free! The Freedom Forum Online. Ac- cess:http://www.freedomforum.org/. free!, the official Web site and online news service of the Freedom Forum Foundation, is essential for students, educators, journalists, and anyone interested in media and freedom issues. Based in Arlington, Virginia, the Foundation is a “nonpartisan, international foundation, dedicated to free press, free speech, and free spirit for all people,” focus- ing on four principal priorities: the Newseum, an interactive museum of news; First Amend- ment issues; newsroom diversity; and world press freedom. These primary concerns are evident when viewing their Web site, which is first-class in coverage and scope. Full-text articles, columns, and in-depth analysis lead to a wealth of research information for further study of free expression. Librarians can take advantage of recent current awareness features such as Internet filtering in schools, flag burning, and censorship of literature.

Subject matter is organized into two major categories: “freedoms” and “programs.” The “freedoms” section covers First Amendment rights, technology issues, and international media topics. Most of the daily news stories originate within this grouping. “Programs” includes links to the Newseum, Foundation publications, and topics such as press fairness and journalism education. The center of the opening page presents brief excerpts with links to current articles contained within the outer two sections.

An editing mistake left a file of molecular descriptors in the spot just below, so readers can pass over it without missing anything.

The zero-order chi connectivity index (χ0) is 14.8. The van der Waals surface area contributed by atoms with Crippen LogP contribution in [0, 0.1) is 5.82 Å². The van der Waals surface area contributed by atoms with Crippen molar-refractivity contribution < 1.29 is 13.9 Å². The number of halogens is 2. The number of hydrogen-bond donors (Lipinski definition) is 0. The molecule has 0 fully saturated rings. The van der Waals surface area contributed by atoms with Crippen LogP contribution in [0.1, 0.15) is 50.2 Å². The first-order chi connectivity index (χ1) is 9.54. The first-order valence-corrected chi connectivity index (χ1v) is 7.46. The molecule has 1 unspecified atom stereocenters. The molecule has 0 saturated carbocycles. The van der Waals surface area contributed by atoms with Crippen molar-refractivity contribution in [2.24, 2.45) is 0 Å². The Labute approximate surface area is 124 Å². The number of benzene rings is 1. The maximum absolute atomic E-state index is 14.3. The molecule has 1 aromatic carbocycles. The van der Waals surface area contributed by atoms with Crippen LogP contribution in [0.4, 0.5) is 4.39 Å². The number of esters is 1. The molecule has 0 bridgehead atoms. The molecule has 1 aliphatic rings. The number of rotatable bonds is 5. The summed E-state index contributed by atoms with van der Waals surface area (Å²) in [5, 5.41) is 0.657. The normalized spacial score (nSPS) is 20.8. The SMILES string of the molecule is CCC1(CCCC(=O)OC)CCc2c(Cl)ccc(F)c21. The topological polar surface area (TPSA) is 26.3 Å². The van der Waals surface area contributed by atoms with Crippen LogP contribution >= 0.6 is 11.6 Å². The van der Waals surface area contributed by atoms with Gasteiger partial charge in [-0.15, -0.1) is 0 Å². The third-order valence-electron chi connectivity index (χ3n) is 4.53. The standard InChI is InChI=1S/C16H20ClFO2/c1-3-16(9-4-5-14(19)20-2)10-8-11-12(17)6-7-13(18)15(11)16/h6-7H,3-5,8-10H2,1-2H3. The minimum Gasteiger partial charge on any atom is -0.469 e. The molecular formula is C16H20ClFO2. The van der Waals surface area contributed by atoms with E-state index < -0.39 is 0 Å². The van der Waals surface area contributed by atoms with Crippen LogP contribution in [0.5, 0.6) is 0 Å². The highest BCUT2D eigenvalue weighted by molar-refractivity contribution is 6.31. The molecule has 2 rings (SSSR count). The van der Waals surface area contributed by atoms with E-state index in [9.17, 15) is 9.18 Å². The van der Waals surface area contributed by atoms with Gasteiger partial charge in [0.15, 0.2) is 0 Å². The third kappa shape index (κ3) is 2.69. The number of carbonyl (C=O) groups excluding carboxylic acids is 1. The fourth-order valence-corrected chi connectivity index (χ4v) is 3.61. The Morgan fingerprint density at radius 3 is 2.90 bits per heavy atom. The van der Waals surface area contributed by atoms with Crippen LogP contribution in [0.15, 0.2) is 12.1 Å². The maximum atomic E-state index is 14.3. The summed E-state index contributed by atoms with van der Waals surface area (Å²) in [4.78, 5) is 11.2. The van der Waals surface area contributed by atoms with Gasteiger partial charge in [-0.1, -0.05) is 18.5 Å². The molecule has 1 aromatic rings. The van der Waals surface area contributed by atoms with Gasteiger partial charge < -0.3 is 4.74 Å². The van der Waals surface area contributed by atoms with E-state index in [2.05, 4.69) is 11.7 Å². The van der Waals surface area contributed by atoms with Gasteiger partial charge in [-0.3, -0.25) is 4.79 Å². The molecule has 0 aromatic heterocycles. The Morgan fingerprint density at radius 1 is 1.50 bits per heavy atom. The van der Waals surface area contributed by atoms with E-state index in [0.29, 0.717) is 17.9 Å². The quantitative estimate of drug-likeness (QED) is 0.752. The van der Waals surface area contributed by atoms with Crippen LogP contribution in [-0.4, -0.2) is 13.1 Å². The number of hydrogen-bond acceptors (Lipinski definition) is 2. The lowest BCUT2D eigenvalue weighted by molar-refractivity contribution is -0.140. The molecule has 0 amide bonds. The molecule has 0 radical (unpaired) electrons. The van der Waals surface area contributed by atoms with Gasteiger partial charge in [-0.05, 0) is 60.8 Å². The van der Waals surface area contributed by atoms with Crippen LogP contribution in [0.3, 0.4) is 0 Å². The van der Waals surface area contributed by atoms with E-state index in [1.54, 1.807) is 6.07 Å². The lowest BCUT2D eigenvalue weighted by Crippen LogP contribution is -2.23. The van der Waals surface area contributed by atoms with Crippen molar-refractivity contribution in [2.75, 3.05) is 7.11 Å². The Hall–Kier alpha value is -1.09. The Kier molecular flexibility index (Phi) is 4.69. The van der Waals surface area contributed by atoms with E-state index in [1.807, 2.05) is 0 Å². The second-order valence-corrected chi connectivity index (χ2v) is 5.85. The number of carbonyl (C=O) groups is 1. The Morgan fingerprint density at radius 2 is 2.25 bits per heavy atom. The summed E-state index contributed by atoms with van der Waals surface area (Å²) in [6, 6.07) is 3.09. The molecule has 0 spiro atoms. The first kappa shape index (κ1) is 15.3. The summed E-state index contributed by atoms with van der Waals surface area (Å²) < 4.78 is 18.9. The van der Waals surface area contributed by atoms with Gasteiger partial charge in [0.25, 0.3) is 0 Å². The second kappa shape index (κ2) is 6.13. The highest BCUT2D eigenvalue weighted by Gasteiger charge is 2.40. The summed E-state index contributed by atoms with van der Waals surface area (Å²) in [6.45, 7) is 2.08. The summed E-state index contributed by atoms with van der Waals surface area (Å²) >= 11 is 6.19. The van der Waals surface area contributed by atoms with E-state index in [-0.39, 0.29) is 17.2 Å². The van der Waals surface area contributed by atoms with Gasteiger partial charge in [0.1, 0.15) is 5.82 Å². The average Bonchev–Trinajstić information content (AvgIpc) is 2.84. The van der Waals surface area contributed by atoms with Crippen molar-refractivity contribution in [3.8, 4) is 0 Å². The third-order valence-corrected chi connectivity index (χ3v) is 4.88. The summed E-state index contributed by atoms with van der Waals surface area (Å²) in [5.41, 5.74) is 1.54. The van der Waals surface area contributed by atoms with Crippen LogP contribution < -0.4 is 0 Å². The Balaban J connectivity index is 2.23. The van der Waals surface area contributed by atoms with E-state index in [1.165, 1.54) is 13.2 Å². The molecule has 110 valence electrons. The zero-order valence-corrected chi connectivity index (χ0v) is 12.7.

One minor flaw in this otherwise outstanding site is the initial confusion resulting from these repetitive links. Freedom Forum staff and Associated Press correspondents author the articles presented here. Once connected to a particular page, “In This Section” typically offers additional resources pertaining to the specific topic being viewed (e.g., Web sites, FAQ’s, bibliographies, related news stories, etc.). Documents are updated on a daily basis, and the entire site is searchable.

The free! site offers distinctive features such as the “First Amendment Outrage of the Week,” where a single government act or gesture most offensive to the spirit of free speech, free press, and free expression is identified with commentary. Another unique feature is free!Radio, a compilation of audio broadcasts. These programs are an effortless way to stay abreast of journalism issues or challenges to First Amendment rights. A noteworthy program, “Newseum Radio,” is a one-hour weekly series co-produced by the Newseum and the Foundation.

Works in progress include the First Amendment Center’s U. S. Supreme Court Files. This invaluable section contains full-text opinions of First Amendment decisions by the Supreme Court since 1990. What is readily apparent after repeated visits to this site is the rich and exceptional content dealing that is accessible. The authority of contributors is sound, and the currency of material is unbeatable.—Gail Golderman, Union College, goldermg@union.edit

Copyright © American Library Association

Article Views (Last 12 Months)

No data available

Contact ACRL for article usage statistics from 2010-April 2017.

Article Views (By Year/Month)

2020
January: 3
February: 4
2019
January: 0
February: 0
March: 0
April: 0
May: 0
June: 0
July: 0
August: 12
September: 2
October: 3
November: 2
December: 1